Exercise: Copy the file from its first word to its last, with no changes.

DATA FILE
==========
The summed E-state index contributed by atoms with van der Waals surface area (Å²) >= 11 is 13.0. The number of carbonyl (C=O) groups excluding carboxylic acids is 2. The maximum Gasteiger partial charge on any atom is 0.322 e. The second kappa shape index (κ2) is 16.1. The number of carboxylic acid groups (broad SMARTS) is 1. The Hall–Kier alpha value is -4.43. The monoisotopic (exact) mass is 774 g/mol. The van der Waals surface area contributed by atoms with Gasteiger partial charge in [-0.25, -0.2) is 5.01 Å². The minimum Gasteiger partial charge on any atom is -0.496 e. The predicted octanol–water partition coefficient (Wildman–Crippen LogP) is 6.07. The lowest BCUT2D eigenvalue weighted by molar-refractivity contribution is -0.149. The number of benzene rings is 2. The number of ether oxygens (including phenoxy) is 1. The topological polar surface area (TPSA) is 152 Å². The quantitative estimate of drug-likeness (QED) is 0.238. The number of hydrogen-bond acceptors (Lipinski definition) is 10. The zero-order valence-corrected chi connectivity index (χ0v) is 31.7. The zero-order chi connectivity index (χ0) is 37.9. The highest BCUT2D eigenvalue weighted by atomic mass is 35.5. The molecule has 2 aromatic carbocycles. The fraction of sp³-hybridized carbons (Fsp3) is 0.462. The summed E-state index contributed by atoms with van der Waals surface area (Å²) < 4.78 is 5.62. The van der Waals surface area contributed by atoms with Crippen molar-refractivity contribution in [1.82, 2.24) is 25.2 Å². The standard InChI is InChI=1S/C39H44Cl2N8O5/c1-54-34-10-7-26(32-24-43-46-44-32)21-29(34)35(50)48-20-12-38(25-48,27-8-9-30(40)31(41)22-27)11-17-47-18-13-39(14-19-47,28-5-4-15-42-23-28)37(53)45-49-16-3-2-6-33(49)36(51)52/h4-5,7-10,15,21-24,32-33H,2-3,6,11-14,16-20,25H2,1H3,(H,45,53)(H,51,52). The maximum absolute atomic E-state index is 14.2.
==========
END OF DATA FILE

The summed E-state index contributed by atoms with van der Waals surface area (Å²) >= 11 is 13.0. The number of carbonyl (C=O) groups excluding carboxylic acids is 2. The maximum Gasteiger partial charge on any atom is 0.322 e. The second kappa shape index (κ2) is 16.1. The number of carboxylic acid groups (broad SMARTS) is 1. The Hall–Kier alpha value is -4.43. The monoisotopic (exact) mass is 774 g/mol. The van der Waals surface area contributed by atoms with Gasteiger partial charge in [-0.25, -0.2) is 5.01 Å². The minimum Gasteiger partial charge on any atom is -0.496 e. The predicted octanol–water partition coefficient (Wildman–Crippen LogP) is 6.07. The lowest BCUT2D eigenvalue weighted by molar-refractivity contribution is -0.149. The number of benzene rings is 2. The number of ether oxygens (including phenoxy) is 1. The topological polar surface area (TPSA) is 152 Å². The quantitative estimate of drug-likeness (QED) is 0.238. The number of hydrogen-bond acceptors (Lipinski definition) is 10. The zero-order valence-corrected chi connectivity index (χ0v) is 31.7. The zero-order chi connectivity index (χ0) is 37.9. The highest BCUT2D eigenvalue weighted by atomic mass is 35.5. The molecule has 2 aromatic carbocycles. The fraction of sp³-hybridized carbons (Fsp3) is 0.462. The summed E-state index contributed by atoms with van der Waals surface area (Å²) < 4.78 is 5.62. The van der Waals surface area contributed by atoms with Crippen molar-refractivity contribution in [1.82, 2.24) is 25.2 Å². The standard InChI is InChI=1S/C39H44Cl2N8O5/c1-54-34-10-7-26(32-24-43-46-44-32)21-29(34)35(50)48-20-12-38(25-48,27-8-9-30(40)31(41)22-27)11-17-47-18-13-39(14-19-47,28-5-4-15-42-23-28)37(53)45-49-16-3-2-6-33(49)36(51)52/h4-5,7-10,15,21-24,32-33H,2-3,6,11-14,16-20,25H2,1H3,(H,45,53)(H,51,52). The maximum absolute atomic E-state index is 14.2.